Identifying Your Entrepreneurial Skills
When you’re researching how to be a successful entrepreneur, but aren’t quite sure what you want to do, it can get real overwhelming real fast.
Where do you even start? How do you pick something that you like, but also still manage to make good – or even decent – money? (Cue sad images of the proverbial ‘starving artist’ who loves their full-time art career but can’t afford food.)
Well, my friend, you’ve stumbled on one of the biggest barriers of becoming an entrepreneur.
Unfortunately, the process of actually settling on an idea and taking the first steps is so daunting that it stops many people in their tracks. What if you don’t have an Earth-shattering vision that will change life as we know it?
According to Adii Pienaar, serial entrepreneur and the founder of ecommerce email marketing automation platform Conversio, it’s all about knowing your values and why you’re doing your thing.
I think there are broadly two types of entrepreneurs: the visionaries and the opportunists. Both get into entrepreneurship for very different reasons and as a result, challenges are dealt with differently.
The biggest part of being an entrepreneur is knowing why you are an entrepreneur. It’s okay to not have a 10-year vision of how you want to change the world; perhaps it’s just about seeing a gap in the market that could give you greater financial independence and flexibility for the next couple of years.
Knowing your true values will help you navigate the inevitable ups and downs of building a business, while never forgetting where you started or where you’re going.
On top of really being in touch with their goals and values, some of the most successful entrepreneurs have managed to match their entrepreneurial endeavor with their personal interests and passions.
That’s the not-so-secret formula to becoming an entrepreneur who is motivated, interested, and satisfied with their business. And these are rocket boosters for the longevity and resilience we talked about in Chapter 1.
(Pssst: they also drastically increase the chances of you succeeding financially!)
In this chapter, we’ll explore:
- The Japanese concept ikigai, which helps you find a balance between personal and professional needs
- Why it’s important to define your ‘why’ and your core values before starting a business
- How to identify your entrepreneurial skills
- Why you should do a bit of dreaming and personal goal-setting first – to help carve out your unique path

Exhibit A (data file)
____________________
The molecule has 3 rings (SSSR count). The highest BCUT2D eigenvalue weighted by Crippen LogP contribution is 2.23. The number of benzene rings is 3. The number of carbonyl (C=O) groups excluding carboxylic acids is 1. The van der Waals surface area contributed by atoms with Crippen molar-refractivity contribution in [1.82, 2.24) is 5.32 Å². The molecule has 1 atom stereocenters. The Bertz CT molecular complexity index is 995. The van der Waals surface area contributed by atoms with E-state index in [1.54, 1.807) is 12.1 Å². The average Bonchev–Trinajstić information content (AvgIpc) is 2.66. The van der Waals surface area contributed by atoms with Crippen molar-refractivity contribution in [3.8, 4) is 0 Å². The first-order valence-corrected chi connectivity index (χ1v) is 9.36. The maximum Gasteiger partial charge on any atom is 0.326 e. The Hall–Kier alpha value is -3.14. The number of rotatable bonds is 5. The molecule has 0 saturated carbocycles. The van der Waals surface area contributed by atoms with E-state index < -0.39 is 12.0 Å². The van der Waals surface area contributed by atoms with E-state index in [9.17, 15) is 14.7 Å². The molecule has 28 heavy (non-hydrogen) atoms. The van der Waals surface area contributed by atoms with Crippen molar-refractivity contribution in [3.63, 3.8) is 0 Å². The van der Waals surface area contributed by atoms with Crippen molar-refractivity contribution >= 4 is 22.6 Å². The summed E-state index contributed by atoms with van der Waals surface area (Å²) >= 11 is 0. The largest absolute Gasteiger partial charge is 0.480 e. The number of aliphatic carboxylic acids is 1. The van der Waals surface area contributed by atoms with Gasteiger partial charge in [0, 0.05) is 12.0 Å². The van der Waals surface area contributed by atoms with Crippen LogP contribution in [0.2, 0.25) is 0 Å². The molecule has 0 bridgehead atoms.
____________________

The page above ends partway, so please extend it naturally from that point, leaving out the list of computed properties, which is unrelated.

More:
Ikigai: Find your sweet spot
The Japanese term ‘ikigai’ can be translated to mean ‘a reason for being’ – or more bluntly, ‘the reason you get out of bed every morning.’
You could say that Japan totally nailed the exploration of finding true happiness and fulfillment. While this concept wasn’t necessarily designed for your career, it’s an undeniably huge part of life. And so, ikigai is something to keep in mind on your path to becoming an entrepreneur.
Ideally, your perfect new business will combine:
- What you love
- What you’re good at
- What you can be paid for
- What the world needs
Of course, this is just an ideal. There’s the dilemma that many people find it difficult to monetize the things they truly love. And there’s absolutely nothing wrong if you can’t meet the daunting criteria of doing ‘what the world needs.’ You don’t have to dedicate your life to Mother-Teresa-level philanthropy if that’s not your bag.
For many people, an awesome business just meets a couple of these criteria, like ‘what you’re good at’ and ‘what you can be paid for.’ No shame in that game either. (But it is important to know your ‘why’ and your core values, which we’ll get to in the next section.)
Before you move forward, consider these four pillars and which of them are the most important to you. Then consider which are the most feasible. Then marry your findings to try and find your own personal sweet spot.
Write them all down! This way, you can follow your train of thought as your ideas morph and grow, and you learn more about how to be an entrepreneur.
We made a worksheet that you can get here. Follow the directions for downloading your own copy.
Define your ‘why’ and core values
Building off the ikigai concept, it’s important to identify why you’re doing what you do, and the core values that guide you along the way.
To get to the heart of this, look at Simon Sinek’s ‘Golden Circle,’ the key concept behind his best-selling book Start With Why.
Sorry for the spoiler, but he thinks you should start by identifying your ‘why.’ He argues that every business knows what they do, some of them know how they do it, and only a few truly know why they do it.
Figuring out your own reasons for starting a business – apart from earning money – involves identifying your core values. These will shape your business from the ground up, including every single customer interaction you’ll ever have.
Because buying something is more than just the surface-level exchange.